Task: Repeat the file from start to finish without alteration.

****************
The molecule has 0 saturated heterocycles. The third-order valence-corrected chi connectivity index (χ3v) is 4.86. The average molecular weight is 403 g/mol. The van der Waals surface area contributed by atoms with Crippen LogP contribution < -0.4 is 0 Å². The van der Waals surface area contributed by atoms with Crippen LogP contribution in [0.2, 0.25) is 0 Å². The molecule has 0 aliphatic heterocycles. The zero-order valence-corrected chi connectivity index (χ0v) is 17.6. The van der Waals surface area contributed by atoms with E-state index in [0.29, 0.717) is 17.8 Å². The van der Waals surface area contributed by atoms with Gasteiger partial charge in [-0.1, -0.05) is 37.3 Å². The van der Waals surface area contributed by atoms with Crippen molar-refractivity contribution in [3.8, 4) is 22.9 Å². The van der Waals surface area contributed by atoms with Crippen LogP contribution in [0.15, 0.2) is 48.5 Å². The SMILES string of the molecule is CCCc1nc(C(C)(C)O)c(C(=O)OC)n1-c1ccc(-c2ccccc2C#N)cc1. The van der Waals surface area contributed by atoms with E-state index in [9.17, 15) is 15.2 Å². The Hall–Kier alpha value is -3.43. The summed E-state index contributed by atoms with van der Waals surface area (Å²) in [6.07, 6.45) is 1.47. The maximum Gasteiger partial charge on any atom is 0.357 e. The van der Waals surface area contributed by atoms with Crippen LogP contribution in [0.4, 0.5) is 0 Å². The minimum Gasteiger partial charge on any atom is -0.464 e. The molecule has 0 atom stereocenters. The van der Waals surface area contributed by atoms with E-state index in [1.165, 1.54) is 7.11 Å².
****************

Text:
The molecule has 0 saturated heterocycles. The third-order valence-corrected chi connectivity index (χ3v) is 4.86. The average molecular weight is 403 g/mol. The van der Waals surface area contributed by atoms with Crippen LogP contribution < -0.4 is 0 Å². The van der Waals surface area contributed by atoms with Crippen LogP contribution in [0.2, 0.25) is 0 Å². The molecule has 0 aliphatic heterocycles. The zero-order valence-corrected chi connectivity index (χ0v) is 17.6. The van der Waals surface area contributed by atoms with E-state index in [0.29, 0.717) is 17.8 Å². The van der Waals surface area contributed by atoms with Gasteiger partial charge in [-0.1, -0.05) is 37.3 Å². The van der Waals surface area contributed by atoms with Crippen molar-refractivity contribution in [3.8, 4) is 22.9 Å². The van der Waals surface area contributed by atoms with Crippen LogP contribution in [0.15, 0.2) is 48.5 Å². The SMILES string of the molecule is CCCc1nc(C(C)(C)O)c(C(=O)OC)n1-c1ccc(-c2ccccc2C#N)cc1. The van der Waals surface area contributed by atoms with E-state index in [9.17, 15) is 15.2 Å². The Hall–Kier alpha value is -3.43. The summed E-state index contributed by atoms with van der Waals surface area (Å²) in [6.07, 6.45) is 1.47. The maximum Gasteiger partial charge on any atom is 0.357 e. The van der Waals surface area contributed by atoms with Crippen LogP contribution in [0.4, 0.5) is 0 Å². The minimum Gasteiger partial charge on any atom is -0.464 e. The molecule has 0 atom stereocenters. The van der Waals surface area contributed by atoms with E-state index in [1.165, 1.54) is 7.11 Å².